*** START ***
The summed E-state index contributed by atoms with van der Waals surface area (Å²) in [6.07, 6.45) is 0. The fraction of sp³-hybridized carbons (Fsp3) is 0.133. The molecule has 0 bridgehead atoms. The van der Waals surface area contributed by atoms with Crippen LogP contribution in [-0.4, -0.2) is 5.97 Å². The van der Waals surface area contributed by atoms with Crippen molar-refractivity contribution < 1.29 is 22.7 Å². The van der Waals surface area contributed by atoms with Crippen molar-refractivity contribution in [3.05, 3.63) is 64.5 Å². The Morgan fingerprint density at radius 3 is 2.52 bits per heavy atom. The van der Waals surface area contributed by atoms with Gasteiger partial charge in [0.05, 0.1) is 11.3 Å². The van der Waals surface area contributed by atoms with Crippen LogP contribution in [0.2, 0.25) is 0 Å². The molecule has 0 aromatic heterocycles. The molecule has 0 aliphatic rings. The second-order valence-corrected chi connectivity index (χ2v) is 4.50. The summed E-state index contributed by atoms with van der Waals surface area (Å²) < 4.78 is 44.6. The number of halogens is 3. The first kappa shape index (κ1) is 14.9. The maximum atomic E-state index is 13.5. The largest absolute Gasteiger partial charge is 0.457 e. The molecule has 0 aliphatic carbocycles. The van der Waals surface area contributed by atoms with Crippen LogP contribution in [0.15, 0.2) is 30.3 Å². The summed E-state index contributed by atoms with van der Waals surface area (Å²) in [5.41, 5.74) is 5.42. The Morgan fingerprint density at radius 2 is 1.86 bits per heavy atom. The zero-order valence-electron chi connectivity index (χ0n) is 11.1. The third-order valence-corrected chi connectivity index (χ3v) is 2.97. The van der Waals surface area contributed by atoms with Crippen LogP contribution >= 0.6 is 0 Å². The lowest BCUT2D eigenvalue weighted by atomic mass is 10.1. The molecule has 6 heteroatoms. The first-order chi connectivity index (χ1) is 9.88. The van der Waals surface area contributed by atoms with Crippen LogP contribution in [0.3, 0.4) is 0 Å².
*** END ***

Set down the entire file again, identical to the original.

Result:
The summed E-state index contributed by atoms with van der Waals surface area (Å²) in [6.07, 6.45) is 0. The fraction of sp³-hybridized carbons (Fsp3) is 0.133. The molecule has 0 bridgehead atoms. The van der Waals surface area contributed by atoms with Crippen LogP contribution in [-0.4, -0.2) is 5.97 Å². The van der Waals surface area contributed by atoms with Crippen molar-refractivity contribution < 1.29 is 22.7 Å². The van der Waals surface area contributed by atoms with Crippen molar-refractivity contribution in [3.05, 3.63) is 64.5 Å². The Morgan fingerprint density at radius 3 is 2.52 bits per heavy atom. The van der Waals surface area contributed by atoms with Gasteiger partial charge in [0.05, 0.1) is 11.3 Å². The van der Waals surface area contributed by atoms with Crippen LogP contribution in [0.2, 0.25) is 0 Å². The molecule has 0 aromatic heterocycles. The molecule has 0 aliphatic rings. The second-order valence-corrected chi connectivity index (χ2v) is 4.50. The summed E-state index contributed by atoms with van der Waals surface area (Å²) < 4.78 is 44.6. The number of halogens is 3. The first kappa shape index (κ1) is 14.9. The maximum atomic E-state index is 13.5. The largest absolute Gasteiger partial charge is 0.457 e. The molecule has 0 aliphatic carbocycles. The van der Waals surface area contributed by atoms with Crippen LogP contribution in [0.15, 0.2) is 30.3 Å². The summed E-state index contributed by atoms with van der Waals surface area (Å²) in [5.41, 5.74) is 5.42. The Morgan fingerprint density at radius 2 is 1.86 bits per heavy atom. The zero-order valence-electron chi connectivity index (χ0n) is 11.1. The third-order valence-corrected chi connectivity index (χ3v) is 2.97. The van der Waals surface area contributed by atoms with Crippen LogP contribution >= 0.6 is 0 Å². The lowest BCUT2D eigenvalue weighted by atomic mass is 10.1. The molecule has 6 heteroatoms. The first-order chi connectivity index (χ1) is 9.88. The van der Waals surface area contributed by atoms with Crippen LogP contribution in [0.3, 0.4) is 0 Å².